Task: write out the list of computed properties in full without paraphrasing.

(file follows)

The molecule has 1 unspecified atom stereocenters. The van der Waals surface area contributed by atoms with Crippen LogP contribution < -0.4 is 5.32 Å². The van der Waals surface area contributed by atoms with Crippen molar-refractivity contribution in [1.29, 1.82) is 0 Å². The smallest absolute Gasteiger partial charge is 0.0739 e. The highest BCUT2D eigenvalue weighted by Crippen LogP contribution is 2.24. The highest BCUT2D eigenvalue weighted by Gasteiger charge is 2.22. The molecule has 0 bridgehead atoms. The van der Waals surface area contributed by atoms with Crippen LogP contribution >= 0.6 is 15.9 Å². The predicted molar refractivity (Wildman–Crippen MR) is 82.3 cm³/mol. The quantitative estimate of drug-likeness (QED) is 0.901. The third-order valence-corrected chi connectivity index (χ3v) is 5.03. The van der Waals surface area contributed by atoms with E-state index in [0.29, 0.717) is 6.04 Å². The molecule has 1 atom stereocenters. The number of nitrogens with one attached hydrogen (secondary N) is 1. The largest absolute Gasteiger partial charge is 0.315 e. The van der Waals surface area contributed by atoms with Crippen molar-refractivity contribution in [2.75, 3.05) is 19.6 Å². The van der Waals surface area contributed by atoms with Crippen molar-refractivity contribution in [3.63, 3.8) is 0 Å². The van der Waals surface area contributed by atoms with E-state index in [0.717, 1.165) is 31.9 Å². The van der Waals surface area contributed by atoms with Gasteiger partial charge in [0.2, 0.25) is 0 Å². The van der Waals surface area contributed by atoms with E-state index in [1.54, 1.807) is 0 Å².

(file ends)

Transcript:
The molecule has 1 unspecified atom stereocenters. The van der Waals surface area contributed by atoms with Crippen LogP contribution < -0.4 is 5.32 Å². The van der Waals surface area contributed by atoms with Crippen molar-refractivity contribution in [1.29, 1.82) is 0 Å². The smallest absolute Gasteiger partial charge is 0.0739 e. The highest BCUT2D eigenvalue weighted by Crippen LogP contribution is 2.24. The highest BCUT2D eigenvalue weighted by Gasteiger charge is 2.22. The molecule has 0 bridgehead atoms. The van der Waals surface area contributed by atoms with Crippen LogP contribution >= 0.6 is 15.9 Å². The predicted molar refractivity (Wildman–Crippen MR) is 82.3 cm³/mol. The quantitative estimate of drug-likeness (QED) is 0.901. The third-order valence-corrected chi connectivity index (χ3v) is 5.03. The van der Waals surface area contributed by atoms with E-state index in [0.29, 0.717) is 6.04 Å². The molecule has 1 atom stereocenters. The number of nitrogens with one attached hydrogen (secondary N) is 1. The largest absolute Gasteiger partial charge is 0.315 e. The van der Waals surface area contributed by atoms with Crippen molar-refractivity contribution in [2.75, 3.05) is 19.6 Å². The van der Waals surface area contributed by atoms with Crippen molar-refractivity contribution in [3.63, 3.8) is 0 Å². The van der Waals surface area contributed by atoms with E-state index in [0.717, 1.165) is 31.9 Å². The van der Waals surface area contributed by atoms with Gasteiger partial charge in [0.2, 0.25) is 0 Å². The van der Waals surface area contributed by atoms with E-state index in [1.54, 1.807) is 0 Å².